YouTube is currently ranked the 3rd most visited site in the world. With over 100 Billion views a day, it is almost impossible to find a soul in the world that hasn’t heard its name. Recently, however, certain countries have been starting to decide to block YouTube, or sections of YouTube, to their general population.
In 2008 Armenia blocked YouTube after a disputed presidential debate where protesters uploaded videos of police brutality. YouTube has been blocked in China since 2007 to control information, and it was blocked in 2006 in Iran because it is considered “Immoral”.
and it has been blocked in many many more countries, and most of them seem to have a surprising reason in common. They try to control the information that their public receives. Why? Most would assume because if you can control the masses you shall remain in power.
Here’s a list of more countries that are blocking YouTube, and why.
The Innocence of Muslims is the name of a movie that has recently released a trailer on YouTube. The trailer hasn’t actually gotten that big with only 16 million views, but even so, it has caused a wave of riots across the Middle East. The movie trailer starts off normal enough, but it goes on to express anti-Muslim material throughout the trailer. It depicts that all Muslims are violent, savage, uneducated barbarians, and it viciously insults the profit Mohammad (our equivalent of Jesus).
The movie has caused the Arab Spring to become even more violent. Protests in Egypt, Syria and Libya have caused mass disturbances, resulting in the death of an American Ambassador in Libya. The Innocence of Muslim has started to become blocked on YouTube in countries where there has been the biggest protests, such as Libya and Syria, but personally, I think YouTube should just take down the video all together.
We don’t need a video like this to be advertised to the world.
‘Innocence of Muslims’ YouTube Video Spurs Protests Across Mideast
This is an Article in response to the film “The Innocence of Muslims” it goes to explain the damages the movie has caused in the Middle East. There has been protests in Yemen, Morocco, Sudan, Egypt, Tunisia, and Libya. While most of the protests have not too serious, the Embassy in Yemen was set on fire and the Ambassador in Libya was assassinated. In Iran about 500 protestors tried to demonstrate in the Swiss embassy which the U.S. conducts its diplomatic affairs through, but since there is no U.S. embassy in Iran, the police were successful in keeping protesters away from the neutral embassy.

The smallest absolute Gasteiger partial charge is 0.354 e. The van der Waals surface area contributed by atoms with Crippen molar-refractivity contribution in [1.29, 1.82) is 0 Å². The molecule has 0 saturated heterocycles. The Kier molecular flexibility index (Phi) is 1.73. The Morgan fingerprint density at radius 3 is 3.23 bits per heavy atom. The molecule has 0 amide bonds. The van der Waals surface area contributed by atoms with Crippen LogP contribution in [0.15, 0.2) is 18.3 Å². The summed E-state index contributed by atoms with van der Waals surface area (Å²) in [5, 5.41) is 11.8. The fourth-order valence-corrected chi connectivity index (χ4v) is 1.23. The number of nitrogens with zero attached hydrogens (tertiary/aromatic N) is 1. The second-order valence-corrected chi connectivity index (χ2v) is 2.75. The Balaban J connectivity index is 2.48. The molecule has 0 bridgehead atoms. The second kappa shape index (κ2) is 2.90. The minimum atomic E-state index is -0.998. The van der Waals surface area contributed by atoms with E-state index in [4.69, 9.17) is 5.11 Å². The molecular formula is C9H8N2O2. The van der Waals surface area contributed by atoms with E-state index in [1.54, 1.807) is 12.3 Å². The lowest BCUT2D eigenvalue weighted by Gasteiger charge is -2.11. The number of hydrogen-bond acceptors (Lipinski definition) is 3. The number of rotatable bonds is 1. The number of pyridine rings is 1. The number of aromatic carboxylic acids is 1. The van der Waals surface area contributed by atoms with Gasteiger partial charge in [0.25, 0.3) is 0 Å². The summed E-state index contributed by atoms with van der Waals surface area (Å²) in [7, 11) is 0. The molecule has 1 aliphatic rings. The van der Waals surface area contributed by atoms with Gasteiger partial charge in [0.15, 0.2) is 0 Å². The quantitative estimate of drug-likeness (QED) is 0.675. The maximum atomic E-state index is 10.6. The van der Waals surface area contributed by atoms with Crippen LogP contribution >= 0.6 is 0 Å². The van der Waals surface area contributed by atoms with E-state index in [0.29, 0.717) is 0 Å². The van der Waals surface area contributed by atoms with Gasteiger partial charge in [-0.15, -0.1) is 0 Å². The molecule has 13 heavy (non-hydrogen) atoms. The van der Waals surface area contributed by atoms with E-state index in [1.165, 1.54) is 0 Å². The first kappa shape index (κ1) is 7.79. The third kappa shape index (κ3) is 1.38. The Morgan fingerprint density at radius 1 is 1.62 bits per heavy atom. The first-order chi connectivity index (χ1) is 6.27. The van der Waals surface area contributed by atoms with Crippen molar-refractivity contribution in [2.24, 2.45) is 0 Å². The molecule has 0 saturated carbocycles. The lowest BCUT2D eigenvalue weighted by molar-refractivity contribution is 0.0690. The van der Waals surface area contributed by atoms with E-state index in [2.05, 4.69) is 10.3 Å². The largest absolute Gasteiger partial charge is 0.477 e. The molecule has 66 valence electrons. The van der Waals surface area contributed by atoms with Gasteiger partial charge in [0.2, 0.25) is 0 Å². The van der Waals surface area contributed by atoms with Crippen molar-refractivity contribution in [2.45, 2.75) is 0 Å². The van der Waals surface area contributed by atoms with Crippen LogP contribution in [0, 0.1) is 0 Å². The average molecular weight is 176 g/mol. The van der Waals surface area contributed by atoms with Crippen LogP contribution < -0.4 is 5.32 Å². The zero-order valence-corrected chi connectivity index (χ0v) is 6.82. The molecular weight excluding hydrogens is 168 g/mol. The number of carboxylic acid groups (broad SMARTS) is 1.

The YouTube video has now been removed in the majority of Middle Eastern countries, and some countries such as Afghanistan have been trying to take steps to block YouTube entierly. A very scary thought from the point of universal free speech.
This Article was published September 13th, 2012 by Alex Fitzpatrick.
So if you are interested in the Middle East at all, here is five people who are interesting to follow on Twitter.
#1. SaloumehZ is the first person you should follow. To be honest I have no clue who she is other than she lives in Tehran, Iran, but her tweets are fascinating. Every time a big event happens in the Middle East she posts about it almost the day it happens. She was the first person I heard about Malala from. She is a great person to follow if you are interested in hearing about news in the Middle East.
#2. Anthropologist is another great person to follow. They are an Internet think tank that acts like sort of a private detective. They post interesting articles about the Taliban and other explosive events in the Middle East. At the same time they also try to find followers that may know something about terrorists wether it be in America, Europe, or the Middle East. They are extremely interesting to follow if you are interested in the Taliban.